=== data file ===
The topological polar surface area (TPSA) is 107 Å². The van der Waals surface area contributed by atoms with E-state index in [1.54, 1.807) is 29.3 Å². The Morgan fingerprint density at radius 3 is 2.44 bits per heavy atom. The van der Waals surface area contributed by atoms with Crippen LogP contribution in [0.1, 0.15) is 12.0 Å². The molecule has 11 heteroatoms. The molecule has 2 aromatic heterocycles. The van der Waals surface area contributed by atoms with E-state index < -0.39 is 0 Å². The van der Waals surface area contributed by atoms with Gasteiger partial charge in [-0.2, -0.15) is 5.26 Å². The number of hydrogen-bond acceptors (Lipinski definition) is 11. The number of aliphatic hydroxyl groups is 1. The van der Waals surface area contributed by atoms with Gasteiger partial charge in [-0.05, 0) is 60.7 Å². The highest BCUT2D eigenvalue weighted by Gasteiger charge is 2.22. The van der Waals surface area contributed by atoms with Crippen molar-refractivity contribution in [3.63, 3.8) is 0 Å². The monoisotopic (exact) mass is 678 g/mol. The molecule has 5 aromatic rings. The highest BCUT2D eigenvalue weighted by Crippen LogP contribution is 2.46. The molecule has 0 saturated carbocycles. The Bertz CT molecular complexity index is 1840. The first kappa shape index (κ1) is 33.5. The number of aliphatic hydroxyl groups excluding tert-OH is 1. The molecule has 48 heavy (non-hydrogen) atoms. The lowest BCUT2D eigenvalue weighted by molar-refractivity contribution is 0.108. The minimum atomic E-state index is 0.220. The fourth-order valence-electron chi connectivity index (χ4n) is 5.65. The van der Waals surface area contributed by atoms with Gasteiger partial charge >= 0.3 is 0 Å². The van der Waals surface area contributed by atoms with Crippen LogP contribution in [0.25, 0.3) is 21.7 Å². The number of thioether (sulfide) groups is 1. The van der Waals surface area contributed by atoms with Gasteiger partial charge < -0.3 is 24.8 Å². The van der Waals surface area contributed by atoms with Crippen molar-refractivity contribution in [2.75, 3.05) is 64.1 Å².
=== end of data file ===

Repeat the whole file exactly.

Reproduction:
The topological polar surface area (TPSA) is 107 Å². The van der Waals surface area contributed by atoms with E-state index in [1.54, 1.807) is 29.3 Å². The Morgan fingerprint density at radius 3 is 2.44 bits per heavy atom. The van der Waals surface area contributed by atoms with Crippen LogP contribution in [0.1, 0.15) is 12.0 Å². The molecule has 11 heteroatoms. The molecule has 2 aromatic heterocycles. The van der Waals surface area contributed by atoms with E-state index < -0.39 is 0 Å². The van der Waals surface area contributed by atoms with Gasteiger partial charge in [-0.2, -0.15) is 5.26 Å². The number of hydrogen-bond acceptors (Lipinski definition) is 11. The number of aliphatic hydroxyl groups is 1. The van der Waals surface area contributed by atoms with Gasteiger partial charge in [-0.05, 0) is 60.7 Å². The highest BCUT2D eigenvalue weighted by Gasteiger charge is 2.22. The van der Waals surface area contributed by atoms with Crippen molar-refractivity contribution in [3.63, 3.8) is 0 Å². The monoisotopic (exact) mass is 678 g/mol. The molecule has 5 aromatic rings. The highest BCUT2D eigenvalue weighted by Crippen LogP contribution is 2.46. The molecule has 0 saturated carbocycles. The Bertz CT molecular complexity index is 1840. The first kappa shape index (κ1) is 33.5. The number of aliphatic hydroxyl groups excluding tert-OH is 1. The molecule has 48 heavy (non-hydrogen) atoms. The lowest BCUT2D eigenvalue weighted by molar-refractivity contribution is 0.108. The minimum atomic E-state index is 0.220. The fourth-order valence-electron chi connectivity index (χ4n) is 5.65. The van der Waals surface area contributed by atoms with Gasteiger partial charge >= 0.3 is 0 Å². The van der Waals surface area contributed by atoms with Crippen LogP contribution in [0.25, 0.3) is 21.7 Å². The number of thioether (sulfide) groups is 1. The van der Waals surface area contributed by atoms with Gasteiger partial charge < -0.3 is 24.8 Å². The van der Waals surface area contributed by atoms with Crippen molar-refractivity contribution in [2.75, 3.05) is 64.1 Å².